What Is The Most Disruptive Force In Financial Planning?
The world of financial planning is complex and changing. A number of financial experts have outlined several potentially disruptive forces in the financial planning sphere that are threatening the role of IFAs. These include changes in financial/fiduciary rules, robo advisors, and other new technologies.
The rise of the robo advisers
Robo advisers are essentially highly complex computer programs that use the answers given by customers in order to recommend, allocate and manage their investments. In the UK, the major emerging brands in the robo adviser sphere hit £1.6 billion worth of assets as of September 2017.
This is the technology used by services such as Skype, FaceTime, Cisco WebEx, or Join.Me. These services enable communication via telescreen, reducing the need for everyone to be in one geographical location. Whilst the advantages of being able to communicate via these methods (reduced commuting time, less need for “permanent” office space, and being able to deal with clients from further afield) are well-touted, the negative impacts are often downplayed.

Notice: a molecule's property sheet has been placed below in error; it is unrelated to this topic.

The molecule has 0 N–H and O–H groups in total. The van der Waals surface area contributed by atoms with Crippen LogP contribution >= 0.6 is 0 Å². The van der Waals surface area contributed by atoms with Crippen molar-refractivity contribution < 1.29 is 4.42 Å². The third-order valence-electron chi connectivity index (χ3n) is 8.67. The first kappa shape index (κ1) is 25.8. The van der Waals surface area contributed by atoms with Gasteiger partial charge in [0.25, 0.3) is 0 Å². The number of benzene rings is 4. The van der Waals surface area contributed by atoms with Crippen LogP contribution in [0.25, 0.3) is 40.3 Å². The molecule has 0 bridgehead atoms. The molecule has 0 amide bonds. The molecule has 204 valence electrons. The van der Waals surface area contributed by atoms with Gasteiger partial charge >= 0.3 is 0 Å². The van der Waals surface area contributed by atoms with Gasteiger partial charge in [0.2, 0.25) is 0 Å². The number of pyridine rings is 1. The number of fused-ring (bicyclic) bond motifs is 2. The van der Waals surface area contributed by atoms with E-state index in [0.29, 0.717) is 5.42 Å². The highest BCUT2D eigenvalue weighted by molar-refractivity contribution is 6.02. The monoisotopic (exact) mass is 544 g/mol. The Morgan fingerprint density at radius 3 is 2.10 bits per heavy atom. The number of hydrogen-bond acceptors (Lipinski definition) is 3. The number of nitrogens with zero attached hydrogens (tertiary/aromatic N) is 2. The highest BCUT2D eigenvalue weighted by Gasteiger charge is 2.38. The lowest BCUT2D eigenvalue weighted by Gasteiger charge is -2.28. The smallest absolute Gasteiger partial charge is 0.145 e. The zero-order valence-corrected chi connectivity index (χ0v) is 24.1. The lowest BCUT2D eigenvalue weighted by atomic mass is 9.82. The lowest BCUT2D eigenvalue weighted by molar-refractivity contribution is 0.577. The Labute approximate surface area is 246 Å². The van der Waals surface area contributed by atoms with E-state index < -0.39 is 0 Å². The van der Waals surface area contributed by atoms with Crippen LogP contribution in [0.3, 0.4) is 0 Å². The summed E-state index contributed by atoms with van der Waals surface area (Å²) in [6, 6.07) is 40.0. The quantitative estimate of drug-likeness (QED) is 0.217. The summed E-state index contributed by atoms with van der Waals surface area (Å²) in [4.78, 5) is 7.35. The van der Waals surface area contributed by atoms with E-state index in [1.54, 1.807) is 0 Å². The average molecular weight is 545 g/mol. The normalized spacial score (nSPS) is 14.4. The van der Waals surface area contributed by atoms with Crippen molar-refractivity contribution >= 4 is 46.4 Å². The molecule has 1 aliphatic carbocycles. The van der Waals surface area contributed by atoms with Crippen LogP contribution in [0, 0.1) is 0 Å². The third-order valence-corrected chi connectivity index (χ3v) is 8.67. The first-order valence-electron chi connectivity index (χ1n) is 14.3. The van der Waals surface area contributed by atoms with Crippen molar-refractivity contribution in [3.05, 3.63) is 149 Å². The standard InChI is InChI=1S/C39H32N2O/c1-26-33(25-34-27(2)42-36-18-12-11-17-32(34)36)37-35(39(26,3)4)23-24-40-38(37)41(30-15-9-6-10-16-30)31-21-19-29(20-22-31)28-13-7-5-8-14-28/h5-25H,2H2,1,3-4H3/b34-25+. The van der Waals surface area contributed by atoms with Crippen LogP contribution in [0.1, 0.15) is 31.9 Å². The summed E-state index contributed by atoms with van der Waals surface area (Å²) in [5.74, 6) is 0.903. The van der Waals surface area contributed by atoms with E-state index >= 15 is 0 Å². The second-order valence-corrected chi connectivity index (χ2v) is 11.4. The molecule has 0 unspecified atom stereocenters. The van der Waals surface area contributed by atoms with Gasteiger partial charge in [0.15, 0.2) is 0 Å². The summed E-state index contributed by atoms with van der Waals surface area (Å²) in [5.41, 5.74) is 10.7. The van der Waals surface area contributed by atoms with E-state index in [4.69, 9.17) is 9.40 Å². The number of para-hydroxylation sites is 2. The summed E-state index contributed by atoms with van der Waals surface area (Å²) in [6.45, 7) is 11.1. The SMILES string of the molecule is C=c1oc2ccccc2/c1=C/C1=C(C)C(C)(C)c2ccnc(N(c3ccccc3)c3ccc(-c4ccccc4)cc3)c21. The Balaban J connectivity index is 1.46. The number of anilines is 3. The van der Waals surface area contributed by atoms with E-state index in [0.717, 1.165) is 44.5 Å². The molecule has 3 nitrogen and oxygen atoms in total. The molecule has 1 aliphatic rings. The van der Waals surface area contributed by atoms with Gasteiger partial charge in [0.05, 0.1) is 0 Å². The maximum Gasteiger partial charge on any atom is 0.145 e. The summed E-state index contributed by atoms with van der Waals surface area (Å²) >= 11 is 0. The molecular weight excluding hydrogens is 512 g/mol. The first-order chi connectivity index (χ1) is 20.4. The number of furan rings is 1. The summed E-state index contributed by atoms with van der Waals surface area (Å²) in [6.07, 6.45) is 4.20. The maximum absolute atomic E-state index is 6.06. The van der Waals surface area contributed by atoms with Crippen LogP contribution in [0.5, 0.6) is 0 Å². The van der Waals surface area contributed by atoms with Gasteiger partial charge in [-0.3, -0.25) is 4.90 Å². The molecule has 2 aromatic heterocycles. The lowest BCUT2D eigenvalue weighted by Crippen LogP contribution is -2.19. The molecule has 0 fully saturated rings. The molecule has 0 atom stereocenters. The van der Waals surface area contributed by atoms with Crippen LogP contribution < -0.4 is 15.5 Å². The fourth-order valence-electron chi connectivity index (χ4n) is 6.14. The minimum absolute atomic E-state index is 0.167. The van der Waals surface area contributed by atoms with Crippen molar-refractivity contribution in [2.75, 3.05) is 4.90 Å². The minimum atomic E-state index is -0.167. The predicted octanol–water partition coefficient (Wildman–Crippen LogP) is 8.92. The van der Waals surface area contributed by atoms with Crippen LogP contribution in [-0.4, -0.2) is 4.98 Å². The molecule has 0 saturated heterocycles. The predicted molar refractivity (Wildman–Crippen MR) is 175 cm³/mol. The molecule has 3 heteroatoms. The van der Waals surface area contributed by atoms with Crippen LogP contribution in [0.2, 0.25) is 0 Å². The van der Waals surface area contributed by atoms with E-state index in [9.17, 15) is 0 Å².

The biggest threat from this technology is to the value proposition offered by the financial planner/IFA. The human interaction element has traditionally been a key part of the profession; building up a reputation for looking after clients and their money has always been important. Face-to-screen technology means that virtual client meetings can replace traditional meetings.
The removal of location as a barrier also means that the competition for clients increases enormously because advisers from all over the world can compete for clients from anywhere rather than just those in the local area.
There are numerous back office systems for IFAs to utilise. Firms such as Intelliflo provide a back office system for IFAs that can be tailored to meet specific requirements.
How IFAs must adapt
With this in mind, it is likely that traditional advisers will need to offer a different proposition, and specialisation could be the key. Because geography is no longer an issue, advisers will need to show that they are experts in a particular field and that they are the best in the world at dealing with that particular type of client. This will be needed in order to fill the gap left by those clients who leave to try some of the newly available alternatives.